Django wants to rescue his wife Brunhilde ( Kerry Washington ), who is currently working on the plantation of Calvin Candy (Leonardo DeCaprio - ). To do this, he and King go undercover as slave traders. However, they have to outwit Candy's house slave Steven (Samuel L Jackson - ).
Candy attempts to justify his enslavement of Black people with phrenology, a pseudo-science that provides feeble justification for his concept of white supremacism. This was largely created by a Scottish doctor, an infamous Edinborough anatomist who bought bodies from Burke and Hare ... the serial killers who murdered people and sold their bodies, just like the so-called bounty hunters King and Django.
Quentin Tarantino delivers yet another spaghetti Western homage. It has all his hallmarks, including a cast of familair faces. There is no official sequel, although Hateful Eight, The (2015) is sort of a follow-up ... albeit with the main role re-cast.
This film also revealed a strange difference in American audiences. It seems that White people were amused by the stupid antics of the racist night-riders led by Big Daddy (Don Johnson - Watchmen ), while Black people did not think it was any laughing matter. Apparently the scene that Black people found hilarious was when Django murders an unarmed defenceless White woman.
Some people are not impressed with this film, because it is over two hours long and most of the time is spent waiting for something to happen. Well, if a story about Kurt Russell being snowed in for days with a bunch of potential killers sounds familiar, that is because it is the basis for the finest film he has been in - The Thing ! In that tradition, Tarantino has delivered an impressive suspense thriller. Yes, QT is renowned as someone who delivers style over substance, but here (like in the well-plotted literary adaptation Jackie Brown) he delivers a film with depth.
Magic Mike from Haywire puts in an appearance in a flashback. He is Daisy's brother ... although this would make more sense if Daisy was played by the runner-up for that role, Katee Sackhoff . With the age gap, Jennifer Jason Leigh is closer to being his mother. Naturally, Leigh is the only cast member to be nominated for an Academy Award for their work on this film. Had Sackhoff done as good a job with the role, which she could have done easily if one compares Daisy to Starbuck in Battlestar Galactica (2003) , would she have gotten a nomination?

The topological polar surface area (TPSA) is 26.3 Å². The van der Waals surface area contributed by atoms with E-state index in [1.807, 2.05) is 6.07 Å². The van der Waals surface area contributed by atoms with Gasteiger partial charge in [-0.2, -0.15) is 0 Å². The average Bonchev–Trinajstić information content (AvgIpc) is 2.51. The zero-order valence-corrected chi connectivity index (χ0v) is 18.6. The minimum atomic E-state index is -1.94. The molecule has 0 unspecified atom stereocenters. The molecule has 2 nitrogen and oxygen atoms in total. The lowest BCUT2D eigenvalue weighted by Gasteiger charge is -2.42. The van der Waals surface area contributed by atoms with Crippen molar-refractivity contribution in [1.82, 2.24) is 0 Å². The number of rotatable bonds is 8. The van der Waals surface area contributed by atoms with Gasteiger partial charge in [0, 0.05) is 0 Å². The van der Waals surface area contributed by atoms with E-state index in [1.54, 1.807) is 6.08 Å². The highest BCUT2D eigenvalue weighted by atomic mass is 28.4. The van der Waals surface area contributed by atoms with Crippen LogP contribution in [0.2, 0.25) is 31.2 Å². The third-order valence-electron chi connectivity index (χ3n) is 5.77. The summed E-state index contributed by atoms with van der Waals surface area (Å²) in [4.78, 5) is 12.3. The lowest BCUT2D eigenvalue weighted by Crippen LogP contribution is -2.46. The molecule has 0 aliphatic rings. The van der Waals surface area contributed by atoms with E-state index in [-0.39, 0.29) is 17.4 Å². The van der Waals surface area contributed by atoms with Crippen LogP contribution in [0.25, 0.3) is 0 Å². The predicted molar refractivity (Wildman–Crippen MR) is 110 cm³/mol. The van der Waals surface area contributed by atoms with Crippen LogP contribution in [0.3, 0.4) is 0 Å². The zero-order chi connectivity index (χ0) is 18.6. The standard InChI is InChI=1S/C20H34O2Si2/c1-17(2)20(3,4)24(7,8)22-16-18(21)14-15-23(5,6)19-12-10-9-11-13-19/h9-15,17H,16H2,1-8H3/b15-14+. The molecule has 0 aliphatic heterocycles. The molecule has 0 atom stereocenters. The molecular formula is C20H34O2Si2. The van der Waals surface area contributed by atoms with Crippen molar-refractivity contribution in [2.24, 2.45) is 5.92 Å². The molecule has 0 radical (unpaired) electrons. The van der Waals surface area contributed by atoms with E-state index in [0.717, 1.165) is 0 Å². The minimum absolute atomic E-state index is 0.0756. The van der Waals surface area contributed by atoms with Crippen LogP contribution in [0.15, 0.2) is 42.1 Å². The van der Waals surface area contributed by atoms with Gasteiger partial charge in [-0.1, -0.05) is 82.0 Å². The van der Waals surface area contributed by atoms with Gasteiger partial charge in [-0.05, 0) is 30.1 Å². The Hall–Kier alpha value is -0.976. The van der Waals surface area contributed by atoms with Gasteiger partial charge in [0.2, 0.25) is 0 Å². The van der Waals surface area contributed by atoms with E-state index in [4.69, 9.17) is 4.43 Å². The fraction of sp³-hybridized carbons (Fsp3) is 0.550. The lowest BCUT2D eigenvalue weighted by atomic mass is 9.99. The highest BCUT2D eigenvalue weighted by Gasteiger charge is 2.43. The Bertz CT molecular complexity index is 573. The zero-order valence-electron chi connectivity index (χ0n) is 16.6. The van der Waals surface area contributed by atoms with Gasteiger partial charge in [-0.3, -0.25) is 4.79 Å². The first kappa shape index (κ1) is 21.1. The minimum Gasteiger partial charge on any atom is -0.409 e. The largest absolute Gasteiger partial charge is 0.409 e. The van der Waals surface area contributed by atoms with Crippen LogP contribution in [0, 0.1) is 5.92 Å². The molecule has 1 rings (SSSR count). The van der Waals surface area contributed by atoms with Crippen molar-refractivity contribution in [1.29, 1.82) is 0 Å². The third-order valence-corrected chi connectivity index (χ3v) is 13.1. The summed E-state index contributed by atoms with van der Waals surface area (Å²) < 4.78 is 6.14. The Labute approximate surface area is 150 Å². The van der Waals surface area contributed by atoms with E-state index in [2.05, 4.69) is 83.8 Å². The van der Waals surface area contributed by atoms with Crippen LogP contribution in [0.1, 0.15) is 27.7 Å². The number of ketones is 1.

Bass Reeves (David Gyasi - ) is a posse man in the Wild West, helping a US Deputy Marshall arrest wanted men like Charlie Storm (Ron Perlman - Hellboy ) on the order of Judge Parker. Parker's assistant, a Progressive woman, suggests Reeves be promoted. Naturally, Reeves passes all the Judge's tests.
Unfortunately the eeevil White supremacists are against a Black man becoming a Deputy Marshall. It turns out that Reeves is ineligible due to his illiteracy. He was raised as a slave, and while his Master taught him how to use guns he was never taught to read because literacy would make him too dangerous. In reality, he was probably trusted with the guns because his mother was in a Sally Hemmings role. There was also a law that forbade the teaching of literacy to slaves, which might explain the Master's reluctance.
The most dangerous outlaw in the Indian territories is Bob Dozier (Frank Grillo - Captain America: Winter Soldier ). Reeves is the only man brave enough to take the arrest warrant, which gives Judge Smith an excuse to promote him anyway.
Reeves and his posse meet up with a Native American fellow who saved Reeves' life as a boy. They get a couple of scenes together to establish them as buddies, but we the audience get very little chance to know the character. There is very little opportunity for character development, which means that the character is basically an expendable redshirt.